This was the instance that sparked the creation of micro-finance and micro-loans. Muhammad Yunus started a program of loaning out small sums of money to these extremely poor women, many of whom used that money to get out of this vicious cycle and started their own businesses.

Micro-finance has done a lot of good in many areas but its limitations of only providing loans has in some cases caused more damage and gotten the people into another different cycle of stuck. Because they didn’t address the other areas of need in those people and businesses who are stuck in the bottom of the pyramid.

Muhammad Yunus and micro-finance were needed and revolutionary but went only part of the way to addressing one of these issues and that is the access to capital and they only addressed it with loans.

Today there are many organizations that provide micro-finance; there are websites such as Kiva, IMicroinvest, prosper.com and the Microloan Foundation. There are many very good things you can say about these efforts, but there are a number of weaknesses with these models.

• They only offer loans
• There is no real transparency, just a story and a picture
• There is no ongoing updates of involvement by the investor
• There is no mentorship
• There is no training
• There is no business support provided
• There is no helping the entrepreneur to network and make connections that would help them

Even with all these missing elements and the problems that have shown up in the micro credit industry this basic approach helped so many of the most vulnerable to injustice members of society achieve economic mobility giving them a measure of security from oppression.

The thing that enables bullies around the world to prey on the weak isn't usually their brute strength but their taking advantage of their preys economic circumstances.

In our conversation about issues of injustice, Micah mentioned that the most common way that human traffickers attract their victims is asking them if they would like a job or would like to make some money or would they like to to to the United States. All three questions praying on their economic situation. We have this image based on movies like Taken of human traffickers finding their victims via thugs kidnapping young girls but much more common is to offer their victim a way out of their situation and the victim willingly follows them.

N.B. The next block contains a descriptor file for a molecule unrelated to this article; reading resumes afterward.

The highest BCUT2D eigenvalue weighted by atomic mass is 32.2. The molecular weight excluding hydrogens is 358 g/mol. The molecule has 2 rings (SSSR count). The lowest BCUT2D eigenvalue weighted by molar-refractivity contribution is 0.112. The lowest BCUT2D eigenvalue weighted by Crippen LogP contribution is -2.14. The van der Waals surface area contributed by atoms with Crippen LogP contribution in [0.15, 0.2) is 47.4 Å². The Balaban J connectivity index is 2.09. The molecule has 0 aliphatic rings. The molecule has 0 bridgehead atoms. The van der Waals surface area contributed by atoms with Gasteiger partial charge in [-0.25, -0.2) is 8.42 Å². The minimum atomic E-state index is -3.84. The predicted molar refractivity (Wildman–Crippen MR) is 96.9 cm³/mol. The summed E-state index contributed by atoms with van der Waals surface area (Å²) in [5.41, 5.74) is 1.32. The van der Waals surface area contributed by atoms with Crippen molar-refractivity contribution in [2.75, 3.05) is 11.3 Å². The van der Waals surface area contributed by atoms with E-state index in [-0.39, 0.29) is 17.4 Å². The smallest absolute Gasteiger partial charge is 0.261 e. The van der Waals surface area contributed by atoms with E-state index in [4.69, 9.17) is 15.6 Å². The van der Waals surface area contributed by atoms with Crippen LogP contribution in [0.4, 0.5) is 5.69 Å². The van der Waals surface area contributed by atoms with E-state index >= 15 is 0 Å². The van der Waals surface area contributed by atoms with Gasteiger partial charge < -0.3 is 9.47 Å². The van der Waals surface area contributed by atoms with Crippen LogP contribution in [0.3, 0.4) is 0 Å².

So, is business a force for good, something that frees people, or is it something that enslaves?
Business can be a tool to oppress others as you can see by the loan shark of a merchant who kept the woman in virtual slavery through his business tactics. But again it's a tool, in the wrong hands it's a tool of oppression. But what if you give that same tool to those at the bottom of the pyramid?

What if we did more then just giving them 22 cents and walking away, what if we did more then giving them a loan, what if we addressed more then just the immediate apparent lack of resources? What if dealt with their sense of lostness and void in their life that only a savior can provide? What if we not only gave them resources but also came along side of them and gave them support, mentored them, gave them opportunity to put into practice, to try creating something, to be entrepreneurial, to take this tool of business and raise themselves out of their weak and vulnerable state?

Business can be a force for good when it's truly available to all members of society. When it's only in the hands of a few those few too often become the oppressors. Lets see if we can give this tool of economic freedom to those who to those who don't have it and see what a force for good business can be.